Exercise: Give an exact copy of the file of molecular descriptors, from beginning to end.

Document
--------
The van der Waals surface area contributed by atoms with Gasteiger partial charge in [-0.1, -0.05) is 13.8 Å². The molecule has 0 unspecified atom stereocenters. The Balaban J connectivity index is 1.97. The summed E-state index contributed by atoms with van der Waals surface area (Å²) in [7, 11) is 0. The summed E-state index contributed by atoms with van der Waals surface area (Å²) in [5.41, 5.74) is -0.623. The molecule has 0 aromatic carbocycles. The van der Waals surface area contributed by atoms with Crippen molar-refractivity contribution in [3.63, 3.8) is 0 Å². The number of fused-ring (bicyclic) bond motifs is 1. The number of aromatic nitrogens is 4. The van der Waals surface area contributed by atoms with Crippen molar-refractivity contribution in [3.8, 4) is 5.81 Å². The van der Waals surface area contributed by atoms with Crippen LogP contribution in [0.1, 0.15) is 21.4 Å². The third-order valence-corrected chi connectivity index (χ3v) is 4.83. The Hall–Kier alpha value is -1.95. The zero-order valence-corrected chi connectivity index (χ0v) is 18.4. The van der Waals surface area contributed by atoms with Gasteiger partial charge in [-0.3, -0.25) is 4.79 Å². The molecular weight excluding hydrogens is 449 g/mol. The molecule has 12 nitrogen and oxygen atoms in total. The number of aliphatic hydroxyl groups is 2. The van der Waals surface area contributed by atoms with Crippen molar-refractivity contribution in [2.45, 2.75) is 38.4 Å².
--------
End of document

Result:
The van der Waals surface area contributed by atoms with Gasteiger partial charge in [-0.1, -0.05) is 13.8 Å². The molecule has 0 unspecified atom stereocenters. The Balaban J connectivity index is 1.97. The summed E-state index contributed by atoms with van der Waals surface area (Å²) in [7, 11) is 0. The summed E-state index contributed by atoms with van der Waals surface area (Å²) in [5.41, 5.74) is -0.623. The molecule has 0 aromatic carbocycles. The van der Waals surface area contributed by atoms with Crippen molar-refractivity contribution in [3.63, 3.8) is 0 Å². The number of fused-ring (bicyclic) bond motifs is 1. The number of aromatic nitrogens is 4. The van der Waals surface area contributed by atoms with Crippen molar-refractivity contribution in [3.8, 4) is 5.81 Å². The van der Waals surface area contributed by atoms with Crippen LogP contribution in [0.1, 0.15) is 21.4 Å². The third-order valence-corrected chi connectivity index (χ3v) is 4.83. The Hall–Kier alpha value is -1.95. The zero-order valence-corrected chi connectivity index (χ0v) is 18.4. The van der Waals surface area contributed by atoms with Gasteiger partial charge in [-0.3, -0.25) is 4.79 Å². The molecular weight excluding hydrogens is 449 g/mol. The molecule has 12 nitrogen and oxygen atoms in total. The number of aliphatic hydroxyl groups is 2. The van der Waals surface area contributed by atoms with Crippen molar-refractivity contribution in [2.45, 2.75) is 38.4 Å².